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There’s Something About Alison

by Elaine Weeks (photos supplied by M. Aston)

Alison Lohman, Marion’s Hollywood granddaughter

One of Marion Aston’s ten grandchildren, Alison Lohman, is a
rising young Hollywood actress. She recently starred in “White
Oleander,” a movie about a young girl (played by Alison) who must go into foster care when her single mom, played by Michelle Pfeiffer, kills her boyfriend.

Given the opportunity her grandmother Marion would have loved to have gone into acting. When she was a little girl, she and her younger sister put on plays in their backyard. Their audience was the neighbour kids who were charged 5 cents admission.

“I was the queen, princess, snow white, etc.” recalls Marion. “I made my sister Dopey. At one point my mother came out and said that wasn’t fair. She insisted that I let my sister be the queen. I was devastated!”

Many years later when she was married to Curt, Marion and her husband were at a big affair in Los Angeles. As Marion was returning to the bar from the ladies’ room a woman approached and said Mr. So and So would like to talk to her.

“Well, I didn’t know who Mr. So and So was,” says Marion with a smile, “and I told her that. The woman explained that he was a director and would like to interview me about a war movie he was making. I walked over and met him and he said he was interested in having me play a nurse in his movie.”

After remarking how interesting that was since she really was a nurse, the director gave her his card and asked her to call. When Marion talked to her husband about what had happened, he said “Absolutely not!” So she didn’t pursue it. Instead she took a John Roberts Powers modeling course. “I had to do something other than stay home all the time,” she explains. “I did some modeling for many years just for fun.”

Marion’s daughter Diane
(Alison’s mother) & husband Gary Lohman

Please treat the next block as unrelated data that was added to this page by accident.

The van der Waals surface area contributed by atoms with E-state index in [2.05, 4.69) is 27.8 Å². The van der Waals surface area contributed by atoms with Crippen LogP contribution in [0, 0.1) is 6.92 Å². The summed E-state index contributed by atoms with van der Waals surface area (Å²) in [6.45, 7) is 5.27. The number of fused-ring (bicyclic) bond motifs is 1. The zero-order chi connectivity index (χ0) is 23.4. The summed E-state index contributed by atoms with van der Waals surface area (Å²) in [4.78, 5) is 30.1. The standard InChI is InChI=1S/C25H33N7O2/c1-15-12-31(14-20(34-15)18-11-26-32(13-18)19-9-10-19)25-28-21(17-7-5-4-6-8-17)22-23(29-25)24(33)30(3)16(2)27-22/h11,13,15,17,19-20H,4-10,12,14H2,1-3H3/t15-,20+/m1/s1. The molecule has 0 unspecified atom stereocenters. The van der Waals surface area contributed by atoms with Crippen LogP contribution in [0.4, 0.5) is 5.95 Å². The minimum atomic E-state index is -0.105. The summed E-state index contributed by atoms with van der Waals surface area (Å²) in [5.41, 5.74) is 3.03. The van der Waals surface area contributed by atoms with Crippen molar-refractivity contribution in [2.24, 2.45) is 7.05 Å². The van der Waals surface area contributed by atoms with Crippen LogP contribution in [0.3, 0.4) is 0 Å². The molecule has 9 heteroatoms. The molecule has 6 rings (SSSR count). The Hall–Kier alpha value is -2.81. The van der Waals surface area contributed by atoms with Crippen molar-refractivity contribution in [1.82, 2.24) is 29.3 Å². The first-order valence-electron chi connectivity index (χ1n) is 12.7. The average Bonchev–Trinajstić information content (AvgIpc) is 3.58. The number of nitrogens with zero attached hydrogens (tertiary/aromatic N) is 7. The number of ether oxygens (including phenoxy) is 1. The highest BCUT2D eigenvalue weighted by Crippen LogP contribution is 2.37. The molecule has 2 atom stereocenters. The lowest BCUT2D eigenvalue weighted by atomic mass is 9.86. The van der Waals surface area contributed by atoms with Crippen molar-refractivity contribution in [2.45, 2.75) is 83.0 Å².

When Marion left San Diego for Florida, her baby grand piano was passed on to her daughter Diane. That was when six year-old Alison began to show her many talents. Not only did she excel in playing, it became apparent she could sing too.

“Alison became a fabulous singer with an absolutely beautiful voice,” says Marion. “When she was 10 she sang at Frank Sinatra’s birthday. She was fine as long as she didn’t look at him.”

Alison began to do theatre in Palm Springs and even as a child, she captivated the audience. “She was shy but she would get on the stage and become a completely different person,” recalls Marion. “She would look at that audience and she would just come alive!”

Marion was excited for Alison when her film career started. “Dragonfly” with Kevin Costner was her first movie. She had her head shaved for her role and donated her long blonde hair to the Cancer Society to be made into a wig for patients who had lost their hair. Unfortunately her part was cut from the film because it was felt that it wasn’t contributing enough to the story.

Alison (with short hair) with her grandmother Marion and cousins

Alison went about her life with her bald head, not bothering wearing a wig. She couldn’t believe how kind people were because they thought she had cancer. She found it to be a very remarkable experience.

“She just grew as a person from the experience,” says Marion. “And now look where she is today.”



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